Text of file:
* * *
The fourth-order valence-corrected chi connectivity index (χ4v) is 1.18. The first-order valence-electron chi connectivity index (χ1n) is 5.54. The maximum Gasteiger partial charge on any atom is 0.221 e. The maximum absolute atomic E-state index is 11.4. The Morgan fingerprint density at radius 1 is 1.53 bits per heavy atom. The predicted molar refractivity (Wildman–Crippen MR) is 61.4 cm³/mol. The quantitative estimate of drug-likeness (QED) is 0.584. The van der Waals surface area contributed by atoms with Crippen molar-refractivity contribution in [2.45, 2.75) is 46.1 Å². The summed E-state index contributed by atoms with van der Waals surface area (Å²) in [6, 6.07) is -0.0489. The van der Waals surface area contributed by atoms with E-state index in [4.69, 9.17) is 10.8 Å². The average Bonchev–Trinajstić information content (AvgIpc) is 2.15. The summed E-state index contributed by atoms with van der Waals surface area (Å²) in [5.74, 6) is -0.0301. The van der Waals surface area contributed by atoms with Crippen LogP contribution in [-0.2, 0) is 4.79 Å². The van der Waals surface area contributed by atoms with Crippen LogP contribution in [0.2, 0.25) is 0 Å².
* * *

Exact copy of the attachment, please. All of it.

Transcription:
The fourth-order valence-corrected chi connectivity index (χ4v) is 1.18. The first-order valence-electron chi connectivity index (χ1n) is 5.54. The maximum Gasteiger partial charge on any atom is 0.221 e. The maximum absolute atomic E-state index is 11.4. The Morgan fingerprint density at radius 1 is 1.53 bits per heavy atom. The predicted molar refractivity (Wildman–Crippen MR) is 61.4 cm³/mol. The quantitative estimate of drug-likeness (QED) is 0.584. The van der Waals surface area contributed by atoms with Crippen molar-refractivity contribution in [2.45, 2.75) is 46.1 Å². The summed E-state index contributed by atoms with van der Waals surface area (Å²) in [6, 6.07) is -0.0489. The van der Waals surface area contributed by atoms with E-state index in [4.69, 9.17) is 10.8 Å². The average Bonchev–Trinajstić information content (AvgIpc) is 2.15. The summed E-state index contributed by atoms with van der Waals surface area (Å²) in [5.74, 6) is -0.0301. The van der Waals surface area contributed by atoms with Crippen LogP contribution in [-0.2, 0) is 4.79 Å². The van der Waals surface area contributed by atoms with Crippen LogP contribution in [0.2, 0.25) is 0 Å².